As the village continues to assess what to do with the shuttered St. Paul’s School for Boys, trustees have tasked the Manhattan-based CNY with ensuring the security of the site. CNY is the firm that recently beat out Aurora Contractors Inc. and Triton Construction for the right to be the construction manager on this project. A short-term “temporary protection plan” is being developed to stabilize the physical buildings at the St. Paul’s site for whatever purpose is eventually selected by the board of trustees.
CNY’s first order of business was to conduct an FAA-approved drone flight at the site back in May. The drone flew over the entire recreational area, but mainly captured views of the existing buildings. The information gathered will be used to guide and facilitate the next steps involved in stabilizing the building.
With unsanctioned activity being reported at St. Paul’s protocol dictated that all first responder agencies within the village were notified as well as all the property owners’ associations. The Garden City School District was also notified. After consultation with the project manager, the decision was made to erect an eight-foot high fence, which includes protective screening around the entire length of it, to prevent any parties from illegally entering St. Paul’s. The fence encircles the entire building from the front steps on the south side up to the roadway by the recreation cottages to the north. It runs along Rockaway Avenue on the east side and along the west side of the building by Cluett Hall.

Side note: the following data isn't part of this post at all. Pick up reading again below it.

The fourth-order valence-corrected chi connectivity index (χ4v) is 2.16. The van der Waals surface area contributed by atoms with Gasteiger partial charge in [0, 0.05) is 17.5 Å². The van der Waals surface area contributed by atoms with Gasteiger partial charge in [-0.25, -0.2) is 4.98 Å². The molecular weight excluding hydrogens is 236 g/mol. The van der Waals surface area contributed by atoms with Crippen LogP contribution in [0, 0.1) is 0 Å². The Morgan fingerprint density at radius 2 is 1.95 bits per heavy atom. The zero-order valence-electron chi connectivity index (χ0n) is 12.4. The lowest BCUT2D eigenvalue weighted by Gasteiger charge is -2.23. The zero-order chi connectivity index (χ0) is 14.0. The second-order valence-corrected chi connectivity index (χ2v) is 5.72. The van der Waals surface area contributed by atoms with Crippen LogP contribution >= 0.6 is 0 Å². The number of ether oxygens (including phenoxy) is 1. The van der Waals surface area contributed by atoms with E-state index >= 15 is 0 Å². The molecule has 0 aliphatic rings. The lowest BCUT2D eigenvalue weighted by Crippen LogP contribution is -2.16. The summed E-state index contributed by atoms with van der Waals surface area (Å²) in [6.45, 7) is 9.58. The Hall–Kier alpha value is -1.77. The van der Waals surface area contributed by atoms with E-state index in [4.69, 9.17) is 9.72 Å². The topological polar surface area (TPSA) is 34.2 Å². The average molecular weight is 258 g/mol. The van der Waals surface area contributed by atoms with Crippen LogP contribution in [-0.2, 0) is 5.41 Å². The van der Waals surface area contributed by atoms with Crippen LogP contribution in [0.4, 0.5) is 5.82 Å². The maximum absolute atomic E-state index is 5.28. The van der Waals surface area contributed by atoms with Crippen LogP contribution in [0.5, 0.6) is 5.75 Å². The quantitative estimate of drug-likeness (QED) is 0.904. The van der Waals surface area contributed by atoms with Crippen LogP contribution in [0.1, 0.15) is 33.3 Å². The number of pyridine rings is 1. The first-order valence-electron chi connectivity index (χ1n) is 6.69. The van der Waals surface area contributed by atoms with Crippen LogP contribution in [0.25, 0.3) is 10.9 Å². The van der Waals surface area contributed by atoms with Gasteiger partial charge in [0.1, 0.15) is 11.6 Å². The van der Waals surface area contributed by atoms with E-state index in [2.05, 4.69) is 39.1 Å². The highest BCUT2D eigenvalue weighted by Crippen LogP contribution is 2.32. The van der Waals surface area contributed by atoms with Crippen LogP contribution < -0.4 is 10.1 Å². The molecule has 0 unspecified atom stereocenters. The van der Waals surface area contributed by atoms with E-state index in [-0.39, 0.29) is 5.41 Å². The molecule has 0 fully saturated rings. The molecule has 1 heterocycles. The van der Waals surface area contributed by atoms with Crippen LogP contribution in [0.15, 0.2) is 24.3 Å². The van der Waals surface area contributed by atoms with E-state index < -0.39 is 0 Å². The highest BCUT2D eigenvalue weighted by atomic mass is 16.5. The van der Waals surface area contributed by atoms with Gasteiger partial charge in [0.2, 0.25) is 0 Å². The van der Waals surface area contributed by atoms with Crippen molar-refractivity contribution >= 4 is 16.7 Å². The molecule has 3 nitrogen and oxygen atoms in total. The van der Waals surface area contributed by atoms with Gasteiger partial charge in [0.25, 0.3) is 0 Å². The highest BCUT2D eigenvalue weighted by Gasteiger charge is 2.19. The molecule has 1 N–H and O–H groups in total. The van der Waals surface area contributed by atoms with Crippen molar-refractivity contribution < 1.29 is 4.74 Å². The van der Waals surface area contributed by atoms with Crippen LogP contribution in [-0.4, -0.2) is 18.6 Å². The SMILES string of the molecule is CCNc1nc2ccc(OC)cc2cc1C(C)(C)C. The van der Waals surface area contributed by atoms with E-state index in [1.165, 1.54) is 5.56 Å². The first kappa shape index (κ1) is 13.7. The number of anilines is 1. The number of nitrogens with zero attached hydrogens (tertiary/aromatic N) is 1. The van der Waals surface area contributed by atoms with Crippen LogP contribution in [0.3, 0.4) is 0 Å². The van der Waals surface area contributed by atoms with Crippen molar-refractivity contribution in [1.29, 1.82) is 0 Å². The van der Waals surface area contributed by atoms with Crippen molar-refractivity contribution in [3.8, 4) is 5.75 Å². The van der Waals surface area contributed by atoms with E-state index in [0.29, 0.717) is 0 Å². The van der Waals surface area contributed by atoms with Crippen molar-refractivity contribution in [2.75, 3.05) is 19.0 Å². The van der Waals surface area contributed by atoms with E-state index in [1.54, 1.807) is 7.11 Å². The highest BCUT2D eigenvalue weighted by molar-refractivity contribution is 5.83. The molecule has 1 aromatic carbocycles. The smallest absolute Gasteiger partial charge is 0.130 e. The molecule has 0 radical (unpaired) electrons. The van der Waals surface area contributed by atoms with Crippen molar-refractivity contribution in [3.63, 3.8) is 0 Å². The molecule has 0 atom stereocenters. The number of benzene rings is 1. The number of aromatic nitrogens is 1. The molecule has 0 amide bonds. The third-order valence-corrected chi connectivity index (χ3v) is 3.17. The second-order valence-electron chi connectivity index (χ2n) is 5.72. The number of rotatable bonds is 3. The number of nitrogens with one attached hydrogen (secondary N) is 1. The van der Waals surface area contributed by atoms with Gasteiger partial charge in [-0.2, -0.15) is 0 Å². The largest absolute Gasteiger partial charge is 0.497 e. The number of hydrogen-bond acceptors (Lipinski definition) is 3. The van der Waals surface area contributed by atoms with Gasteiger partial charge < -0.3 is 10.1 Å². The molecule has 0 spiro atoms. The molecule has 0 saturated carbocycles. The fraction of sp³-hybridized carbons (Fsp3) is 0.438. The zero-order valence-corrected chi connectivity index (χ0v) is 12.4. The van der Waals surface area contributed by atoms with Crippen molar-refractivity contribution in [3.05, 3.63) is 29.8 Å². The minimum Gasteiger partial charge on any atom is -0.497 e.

There are access gates for vehicles off of Rockaway Avenue, and several pedestrian entrances around the site. For Department of Public Works Superintendent Joseph DiFrancisco, this step was crucial given the complexity of the project and the potential for someone to get hurt is certain safeguards aren’t employed.
“This fence will help protect the site and protect anyone around the site, as there will be heavy equipment being staged inside the fenced-in area that will be used in the process of stabilizing the building,” DiFrancisco said. “Crews will soon begin assessing the degree of damage inside the building to aid in the creation of a stabilization plan, which will then be presented to the board of trustees. There is a great deal of fact-finding underway, which will be shared with the community as the project progresses.”